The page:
In addition to commercial overfishing, climate change, ocean acidification, pollution and plastic waste are all adversely impacting aquaculture. Each of these phenomenon incur considerable costs. The emissions from human activities are causing climate change and ocean acidification. In addition to climate change and ocean acidification, plastic waste is also contributing to the breakdown of our marine ecosystems all of which deplete the world’s fisheries.
Although it may seem counter-intuitive, as sea levels rise fish stocks and by extensions the fishing industry will be adversely impacted. Similarly warming waters will also have a deleterious impact on a wide range of aquatic life forms. For example, salmonids (salmon, trout and whitefish) depend on cold, free-flowing water. As the waters warm and sea levels rise these fish species (and many others) will suffer. In the absence of serious mitigation efforts, habitat loss for salmon and trout could be as high as 17 percent by 2030 and 34 percent by 2060. According to the Natural Resources Defense Council, these two fish species alone are worth between $1.5 and $14 billion a year.
In addition to driving the greenhouse effect which drives global warming, human carbon emissions are also causing ocean acidification. Aquatic food sources and the industries that depend on them are being adversely impacted by ocean acidification. The waters of the ocean are becoming more acidic as a result of absorbing nearly a third of the carbon dioxide released into the atmosphere from human activities.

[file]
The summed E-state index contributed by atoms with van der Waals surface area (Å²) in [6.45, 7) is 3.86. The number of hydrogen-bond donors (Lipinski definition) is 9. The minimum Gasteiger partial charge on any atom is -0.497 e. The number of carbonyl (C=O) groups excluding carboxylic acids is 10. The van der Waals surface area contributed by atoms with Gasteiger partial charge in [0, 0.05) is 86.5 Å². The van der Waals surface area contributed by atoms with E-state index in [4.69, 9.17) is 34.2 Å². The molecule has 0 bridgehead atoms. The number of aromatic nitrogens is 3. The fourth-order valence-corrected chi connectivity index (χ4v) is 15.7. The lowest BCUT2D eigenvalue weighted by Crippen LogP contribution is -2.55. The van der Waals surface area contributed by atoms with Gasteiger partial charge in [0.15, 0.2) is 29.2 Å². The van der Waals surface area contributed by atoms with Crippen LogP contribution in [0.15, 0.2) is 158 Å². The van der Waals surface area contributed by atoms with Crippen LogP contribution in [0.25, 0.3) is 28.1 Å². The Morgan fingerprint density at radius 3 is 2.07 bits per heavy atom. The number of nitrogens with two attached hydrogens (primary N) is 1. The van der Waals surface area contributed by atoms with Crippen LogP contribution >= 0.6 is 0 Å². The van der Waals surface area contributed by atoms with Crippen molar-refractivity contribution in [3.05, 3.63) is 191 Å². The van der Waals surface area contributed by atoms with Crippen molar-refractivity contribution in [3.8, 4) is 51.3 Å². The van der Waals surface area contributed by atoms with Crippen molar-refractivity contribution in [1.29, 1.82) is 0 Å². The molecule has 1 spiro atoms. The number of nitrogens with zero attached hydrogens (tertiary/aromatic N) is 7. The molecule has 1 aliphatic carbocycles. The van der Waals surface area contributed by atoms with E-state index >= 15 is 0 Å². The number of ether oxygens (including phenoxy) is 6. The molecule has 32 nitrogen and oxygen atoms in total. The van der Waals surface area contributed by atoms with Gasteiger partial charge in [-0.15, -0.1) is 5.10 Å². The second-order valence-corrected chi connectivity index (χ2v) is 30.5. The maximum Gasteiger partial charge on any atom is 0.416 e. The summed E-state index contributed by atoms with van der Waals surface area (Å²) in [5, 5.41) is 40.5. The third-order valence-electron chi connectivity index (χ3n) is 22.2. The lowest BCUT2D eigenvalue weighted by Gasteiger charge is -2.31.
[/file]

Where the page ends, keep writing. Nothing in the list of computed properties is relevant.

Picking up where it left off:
Increases in ocean water acidity affect a wide range of marine life including mollusks, corals and small creatures at the bottom of the food chain. Mollusks (including shellfish, like clams and oysters) have difficulty growing in more acidic environments.
Alaska’s coastal waters are particularly vulnerable to ocean
acidification because of cold water that can absorb more carbon dioxide,
and unique ocean circulation patterns, which bring naturally acidic
deep ocean waters to the surface. According to research led by the National Oceanic and Atmospheric Administration (NOAA), some of the Alaskan species most at risk are the red king crab and tanner crab. This jeopardizes more than 100,000 jobs and $5 billion in annual revenues. In addition fishery related tourism generates $300 million
Industry, agriculture and other human activities cause a wide range of chemical toxins to enter the oceans. Toxic chemicals adhere to tiny particles which are then taken up by plankton and benthos animals, most of which are either deposit or filter feeders. In this way, the toxins are concentrated upward within ocean food chains. Many particles combine chemically and deplete oxygen causing estuaries to become anoxic.
When pesticides are incorporated into the marine ecosystem, they quickly become absorbed into marine food webs. Once in the food webs, these pesticides can cause mutations, as well as diseases, which can be harmful to humans as well as the entire food web.
Toxic metals can also be introduced into marine food webs. These can cause a change to tissue matter, biochemistry, behaviour, reproduction, and suppress growth in marine life. Also, many animal feeds have a high fish meal or fish hydrolysate content. In this way, marine toxins can be transferred to land animals, and appear later in meat and dairy products.
The costs to fisheries from pollution are difficult to calculate but they can be conservatively estimated to be tens of billions of dollars per year. A 1988 study indicated that the aggregate economic losses of pollution in New Jersey alone were estimated to range from $379.1 million to more than $1.5 billion. The value of pollution damage on fisheries is hard to quantify but the full scope of those valuations are extensive.
Another major source of pollution is plastic waste. There are five huge collections of plastic waste in the world’s oceans. According to UNEP, at least 267 species worldwide are negatively impacted by plastic debris in the oceans. Conservative estimates of the cost of this debris suggest that it causes at least $13 billion in annual financial damage to marine ecosystems.